The FSU Jena research team with the novel redox-flow battery. Left to right: Ulrich Schubert, Tobias Janoschka, Martin Hager. Image: Anne Günther/FSU.
The FSU Jena research team with the novel redox-flow battery. Left to right: Ulrich Schubert, Tobias Janoschka, Martin Hager. Image: Anne Günther/FSU.

Chemists in Germany have developed an innovative redox-flow battery made from organic polymers and water.

Sun and wind are important sources of renewable energy, but they suffer from natural fluctuations: in stormy weather or bright sunshine, electricity production can exceed demand, whereas clouds or a lull in the wind inevitably cause a power shortage. To ensure continuity in the electricity supply and stable power grids, energy storage devices will become essential. So-called redox-flow batteries are a promising technology for solving this problem, but they have one crucial disadvantage: they require expensive materials and aggressive acids.

A team of researchers at the Friedrich Schiller University Jena (FSU Jena), the Center for Energy and Environmental Chemistry (CEEC Jena) and JenaBatteries GmbH (a spin-off from FSU Jena) have now taken a decisive step towards a redox-flow battery that is simple to handle, safe and inexpensive.

“What's new and innovative about our battery is that it can be produced at much less cost, while nearly reaching the capacity of traditional metal and acid containing systems,” says Martin Hager at CEEC Jena. The researchers present their battery technology in a paper in Nature.

In contrast to conventional batteries, the electrodes of a redox-flow battery are not made of solid materials such metals or metal salts, but come in dissolved form as electrolyte solutions. These solutions are stored in two tanks, which form the positive and negative terminal of the battery. With the help of pumps, the polymer solutions are transferred to an electrochemical cell, where they are electrochemically reduced or oxidized, thereby charging or discharging the battery.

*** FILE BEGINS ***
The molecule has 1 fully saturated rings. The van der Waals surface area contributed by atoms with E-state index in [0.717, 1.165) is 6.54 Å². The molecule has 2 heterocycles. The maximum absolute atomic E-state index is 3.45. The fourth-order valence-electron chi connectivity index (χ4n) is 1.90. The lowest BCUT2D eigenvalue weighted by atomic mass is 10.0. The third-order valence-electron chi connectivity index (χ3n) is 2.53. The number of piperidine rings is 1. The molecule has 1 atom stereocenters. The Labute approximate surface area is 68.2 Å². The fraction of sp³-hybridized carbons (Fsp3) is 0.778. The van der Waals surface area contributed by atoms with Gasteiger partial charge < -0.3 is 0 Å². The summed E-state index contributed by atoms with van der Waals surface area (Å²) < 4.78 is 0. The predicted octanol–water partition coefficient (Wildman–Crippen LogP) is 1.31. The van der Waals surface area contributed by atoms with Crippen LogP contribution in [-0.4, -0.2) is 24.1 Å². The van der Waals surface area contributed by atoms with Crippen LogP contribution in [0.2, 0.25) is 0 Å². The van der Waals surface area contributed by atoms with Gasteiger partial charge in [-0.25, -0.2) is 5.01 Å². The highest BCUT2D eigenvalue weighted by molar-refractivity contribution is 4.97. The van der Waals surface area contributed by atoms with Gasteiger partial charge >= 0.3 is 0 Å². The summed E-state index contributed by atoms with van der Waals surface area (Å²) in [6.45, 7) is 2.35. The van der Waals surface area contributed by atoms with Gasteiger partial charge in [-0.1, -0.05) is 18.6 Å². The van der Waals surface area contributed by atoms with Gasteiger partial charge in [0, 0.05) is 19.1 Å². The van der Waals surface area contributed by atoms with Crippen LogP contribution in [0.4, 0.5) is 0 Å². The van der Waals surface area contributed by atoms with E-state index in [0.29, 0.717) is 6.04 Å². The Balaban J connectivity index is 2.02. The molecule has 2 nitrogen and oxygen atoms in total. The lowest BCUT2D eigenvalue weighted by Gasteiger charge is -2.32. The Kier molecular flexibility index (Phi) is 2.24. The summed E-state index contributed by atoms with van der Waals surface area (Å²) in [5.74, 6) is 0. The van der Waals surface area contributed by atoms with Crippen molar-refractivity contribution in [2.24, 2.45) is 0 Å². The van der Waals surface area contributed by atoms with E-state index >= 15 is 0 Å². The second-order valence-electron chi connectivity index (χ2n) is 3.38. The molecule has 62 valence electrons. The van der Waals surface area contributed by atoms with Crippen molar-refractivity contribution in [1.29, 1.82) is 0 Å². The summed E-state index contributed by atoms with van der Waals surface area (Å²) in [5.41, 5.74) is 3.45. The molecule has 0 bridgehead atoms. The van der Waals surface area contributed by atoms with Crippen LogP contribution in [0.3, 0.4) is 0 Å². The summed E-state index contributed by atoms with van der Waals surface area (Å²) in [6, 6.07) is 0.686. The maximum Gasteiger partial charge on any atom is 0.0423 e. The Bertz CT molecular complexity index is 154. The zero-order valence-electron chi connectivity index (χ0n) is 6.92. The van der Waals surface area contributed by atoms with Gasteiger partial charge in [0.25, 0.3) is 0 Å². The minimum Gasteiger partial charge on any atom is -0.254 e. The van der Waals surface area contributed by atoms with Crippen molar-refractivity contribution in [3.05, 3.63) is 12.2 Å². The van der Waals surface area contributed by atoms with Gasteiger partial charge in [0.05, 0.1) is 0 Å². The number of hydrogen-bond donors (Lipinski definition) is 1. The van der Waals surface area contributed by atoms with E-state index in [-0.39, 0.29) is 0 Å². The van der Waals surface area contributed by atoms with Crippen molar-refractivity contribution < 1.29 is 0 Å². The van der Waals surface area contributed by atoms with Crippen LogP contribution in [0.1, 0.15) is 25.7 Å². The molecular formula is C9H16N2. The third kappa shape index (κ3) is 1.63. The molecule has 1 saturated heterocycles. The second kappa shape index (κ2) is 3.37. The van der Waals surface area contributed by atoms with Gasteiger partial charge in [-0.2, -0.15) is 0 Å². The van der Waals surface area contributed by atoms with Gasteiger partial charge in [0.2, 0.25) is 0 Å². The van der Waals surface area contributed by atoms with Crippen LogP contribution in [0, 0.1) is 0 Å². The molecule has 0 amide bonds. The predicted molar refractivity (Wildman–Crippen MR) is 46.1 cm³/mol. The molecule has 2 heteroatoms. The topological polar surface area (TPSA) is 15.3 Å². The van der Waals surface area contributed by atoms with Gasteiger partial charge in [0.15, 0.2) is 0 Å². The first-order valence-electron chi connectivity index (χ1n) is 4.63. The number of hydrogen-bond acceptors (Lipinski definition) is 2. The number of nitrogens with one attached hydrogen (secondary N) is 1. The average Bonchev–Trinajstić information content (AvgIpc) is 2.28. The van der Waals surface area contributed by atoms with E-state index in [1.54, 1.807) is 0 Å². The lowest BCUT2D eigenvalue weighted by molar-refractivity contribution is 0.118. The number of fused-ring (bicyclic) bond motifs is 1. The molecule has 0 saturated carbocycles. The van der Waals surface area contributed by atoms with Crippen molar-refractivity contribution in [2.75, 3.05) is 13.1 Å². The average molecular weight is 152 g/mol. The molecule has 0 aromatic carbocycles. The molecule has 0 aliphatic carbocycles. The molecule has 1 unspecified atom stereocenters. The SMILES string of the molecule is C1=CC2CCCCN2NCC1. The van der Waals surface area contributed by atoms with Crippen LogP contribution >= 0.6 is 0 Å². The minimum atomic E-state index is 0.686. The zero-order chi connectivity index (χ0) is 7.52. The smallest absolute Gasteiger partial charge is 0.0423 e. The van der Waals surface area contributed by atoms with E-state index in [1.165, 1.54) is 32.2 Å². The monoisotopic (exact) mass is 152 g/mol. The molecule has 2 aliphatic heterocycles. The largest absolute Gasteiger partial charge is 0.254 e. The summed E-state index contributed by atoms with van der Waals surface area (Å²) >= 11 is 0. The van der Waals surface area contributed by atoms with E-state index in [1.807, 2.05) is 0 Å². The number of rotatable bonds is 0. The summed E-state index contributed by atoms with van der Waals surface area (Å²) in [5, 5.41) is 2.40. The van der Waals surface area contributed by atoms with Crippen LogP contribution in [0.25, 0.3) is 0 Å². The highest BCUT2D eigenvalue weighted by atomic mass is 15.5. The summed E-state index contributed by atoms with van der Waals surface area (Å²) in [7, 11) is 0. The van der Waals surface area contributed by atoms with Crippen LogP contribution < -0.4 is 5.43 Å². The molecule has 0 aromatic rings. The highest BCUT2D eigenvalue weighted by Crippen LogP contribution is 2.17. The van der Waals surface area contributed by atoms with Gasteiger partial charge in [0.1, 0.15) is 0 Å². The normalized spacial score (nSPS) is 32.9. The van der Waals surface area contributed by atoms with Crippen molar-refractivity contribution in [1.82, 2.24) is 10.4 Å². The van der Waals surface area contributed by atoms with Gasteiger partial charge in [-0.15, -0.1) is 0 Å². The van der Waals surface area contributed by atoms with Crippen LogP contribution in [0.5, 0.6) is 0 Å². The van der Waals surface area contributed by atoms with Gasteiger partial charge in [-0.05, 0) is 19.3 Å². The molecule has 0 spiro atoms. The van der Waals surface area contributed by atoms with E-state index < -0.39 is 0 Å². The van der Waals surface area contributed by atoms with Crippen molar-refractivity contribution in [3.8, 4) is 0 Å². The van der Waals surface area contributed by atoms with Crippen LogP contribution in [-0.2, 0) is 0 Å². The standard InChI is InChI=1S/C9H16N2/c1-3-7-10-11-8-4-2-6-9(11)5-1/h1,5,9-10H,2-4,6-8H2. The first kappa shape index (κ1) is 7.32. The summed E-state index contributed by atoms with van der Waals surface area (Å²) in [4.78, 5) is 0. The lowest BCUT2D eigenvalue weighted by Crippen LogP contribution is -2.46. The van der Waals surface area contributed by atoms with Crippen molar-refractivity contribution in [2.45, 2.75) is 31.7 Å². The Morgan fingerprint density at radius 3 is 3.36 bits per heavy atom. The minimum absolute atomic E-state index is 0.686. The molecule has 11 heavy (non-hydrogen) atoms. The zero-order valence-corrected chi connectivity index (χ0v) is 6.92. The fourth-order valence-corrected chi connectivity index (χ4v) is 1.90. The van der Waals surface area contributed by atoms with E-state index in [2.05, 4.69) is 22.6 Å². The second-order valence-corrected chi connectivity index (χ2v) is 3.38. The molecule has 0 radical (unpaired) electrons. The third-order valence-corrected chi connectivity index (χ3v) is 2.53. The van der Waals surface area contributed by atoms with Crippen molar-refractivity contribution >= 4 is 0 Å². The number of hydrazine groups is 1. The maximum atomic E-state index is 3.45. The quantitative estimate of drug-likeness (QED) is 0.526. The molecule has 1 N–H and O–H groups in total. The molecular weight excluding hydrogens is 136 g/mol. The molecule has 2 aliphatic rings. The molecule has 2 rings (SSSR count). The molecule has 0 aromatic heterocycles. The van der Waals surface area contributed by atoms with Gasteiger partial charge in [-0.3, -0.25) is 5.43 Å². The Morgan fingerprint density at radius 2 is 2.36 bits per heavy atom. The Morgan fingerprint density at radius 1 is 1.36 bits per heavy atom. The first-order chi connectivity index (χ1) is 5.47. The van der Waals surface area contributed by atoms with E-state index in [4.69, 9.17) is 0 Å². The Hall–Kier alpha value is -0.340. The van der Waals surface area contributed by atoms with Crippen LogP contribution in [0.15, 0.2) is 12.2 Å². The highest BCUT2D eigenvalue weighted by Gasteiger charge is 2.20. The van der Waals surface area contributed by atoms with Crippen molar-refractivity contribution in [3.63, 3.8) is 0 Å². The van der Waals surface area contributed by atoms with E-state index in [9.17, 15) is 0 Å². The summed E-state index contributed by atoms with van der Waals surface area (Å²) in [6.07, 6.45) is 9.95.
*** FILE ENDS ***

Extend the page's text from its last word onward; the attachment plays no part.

To prevent the electrolytes from intermixing, the cell is divided into two compartments by a membrane. “In these systems, the amount of energy stored as well as the power rating can be individually adjusted. Moreover, hardly any self-discharge occurs,” explains Hager.

Traditional redox-flow systems mostly use the heavy metal vanadium dissolved in sulphuric acid as the electrolyte. “This is not only extremely expensive, but the solution is highly corrosive, so that a specific membrane has to be used and the life-span of the battery is limited,” Hager points out.

So for their redox-flow battery, the Jena researchers used an electrolyte made from an organic polymer and a saline solution. The organic polymer resembles polystyrene, but with added functional groups that allow it to accept or donate electrons. No aggressive acids are needed anymore; instead, the polymers 'swim' in the saline solution.

“Thus we are able to use a simple and low-cost cellulose membrane and avoid poisonous and expensive materials,” explains Tobias Janoschka at FSU Jena and first author of the new study. “This polymer-based redox-flow battery is ideally suited as energy storage for large wind farms and photovoltaic power stations,” says Ulrich Schubert, chair for organic and macromolecular chemistry at FSU Jena and director of CEEC Jena.

In first tests, the redox-flow battery could withstand up to 10,000 charging cycles without losing much capacity and demonstrated an energy density of 10 watt-hours per liter. Yet, the scientists are already working on larger, more efficient systems, as well as collaborating with JenaBatteries on commercializing the battery technology.

This story is adapted from material from the Friedrich Schiller University Jena, with editorial changes made by Materials Today. The views expressed in this article do not necessarily represent those of Elsevier. Link to original source.